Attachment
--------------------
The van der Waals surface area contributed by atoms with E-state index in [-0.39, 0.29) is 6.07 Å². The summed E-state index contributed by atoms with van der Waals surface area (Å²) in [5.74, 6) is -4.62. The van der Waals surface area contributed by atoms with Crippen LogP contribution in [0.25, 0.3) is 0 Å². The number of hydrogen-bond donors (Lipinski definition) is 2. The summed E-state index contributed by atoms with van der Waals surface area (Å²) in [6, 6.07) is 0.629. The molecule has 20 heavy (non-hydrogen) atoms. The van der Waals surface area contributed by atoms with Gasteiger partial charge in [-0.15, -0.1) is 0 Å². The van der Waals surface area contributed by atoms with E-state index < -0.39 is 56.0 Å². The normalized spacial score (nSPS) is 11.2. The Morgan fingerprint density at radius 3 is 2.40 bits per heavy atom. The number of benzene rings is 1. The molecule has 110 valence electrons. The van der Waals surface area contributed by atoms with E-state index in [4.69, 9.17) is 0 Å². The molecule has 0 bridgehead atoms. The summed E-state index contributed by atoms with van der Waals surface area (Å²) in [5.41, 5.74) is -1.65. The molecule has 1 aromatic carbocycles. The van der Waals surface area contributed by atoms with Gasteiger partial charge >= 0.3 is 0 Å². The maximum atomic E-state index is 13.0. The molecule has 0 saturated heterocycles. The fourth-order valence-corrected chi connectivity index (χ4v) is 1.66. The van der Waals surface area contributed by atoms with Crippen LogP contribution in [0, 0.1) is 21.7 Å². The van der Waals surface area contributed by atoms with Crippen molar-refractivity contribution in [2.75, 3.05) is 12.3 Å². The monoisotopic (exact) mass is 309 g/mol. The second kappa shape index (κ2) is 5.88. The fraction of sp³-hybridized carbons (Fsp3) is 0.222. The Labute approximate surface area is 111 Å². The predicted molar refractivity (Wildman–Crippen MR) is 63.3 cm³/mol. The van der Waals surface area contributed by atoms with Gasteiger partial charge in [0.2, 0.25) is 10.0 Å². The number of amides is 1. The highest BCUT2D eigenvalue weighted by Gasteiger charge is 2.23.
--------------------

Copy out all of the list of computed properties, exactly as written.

The van der Waals surface area contributed by atoms with E-state index in [-0.39, 0.29) is 6.07 Å². The summed E-state index contributed by atoms with van der Waals surface area (Å²) in [5.74, 6) is -4.62. The van der Waals surface area contributed by atoms with Crippen LogP contribution in [0.25, 0.3) is 0 Å². The number of hydrogen-bond donors (Lipinski definition) is 2. The summed E-state index contributed by atoms with van der Waals surface area (Å²) in [6, 6.07) is 0.629. The molecule has 20 heavy (non-hydrogen) atoms. The van der Waals surface area contributed by atoms with Gasteiger partial charge in [-0.15, -0.1) is 0 Å². The van der Waals surface area contributed by atoms with E-state index < -0.39 is 56.0 Å². The normalized spacial score (nSPS) is 11.2. The Morgan fingerprint density at radius 3 is 2.40 bits per heavy atom. The number of benzene rings is 1. The molecule has 110 valence electrons. The van der Waals surface area contributed by atoms with E-state index in [4.69, 9.17) is 0 Å². The molecule has 0 bridgehead atoms. The summed E-state index contributed by atoms with van der Waals surface area (Å²) in [5.41, 5.74) is -1.65. The molecule has 1 aromatic carbocycles. The van der Waals surface area contributed by atoms with Gasteiger partial charge >= 0.3 is 0 Å². The maximum atomic E-state index is 13.0. The molecule has 0 saturated heterocycles. The fourth-order valence-corrected chi connectivity index (χ4v) is 1.66. The van der Waals surface area contributed by atoms with Crippen LogP contribution in [0, 0.1) is 21.7 Å². The van der Waals surface area contributed by atoms with Crippen molar-refractivity contribution in [2.75, 3.05) is 12.3 Å². The monoisotopic (exact) mass is 309 g/mol. The second kappa shape index (κ2) is 5.88. The fraction of sp³-hybridized carbons (Fsp3) is 0.222. The Labute approximate surface area is 111 Å². The predicted molar refractivity (Wildman–Crippen MR) is 63.3 cm³/mol. The van der Waals surface area contributed by atoms with Gasteiger partial charge in [0.2, 0.25) is 10.0 Å². The number of amides is 1. The highest BCUT2D eigenvalue weighted by Gasteiger charge is 2.23.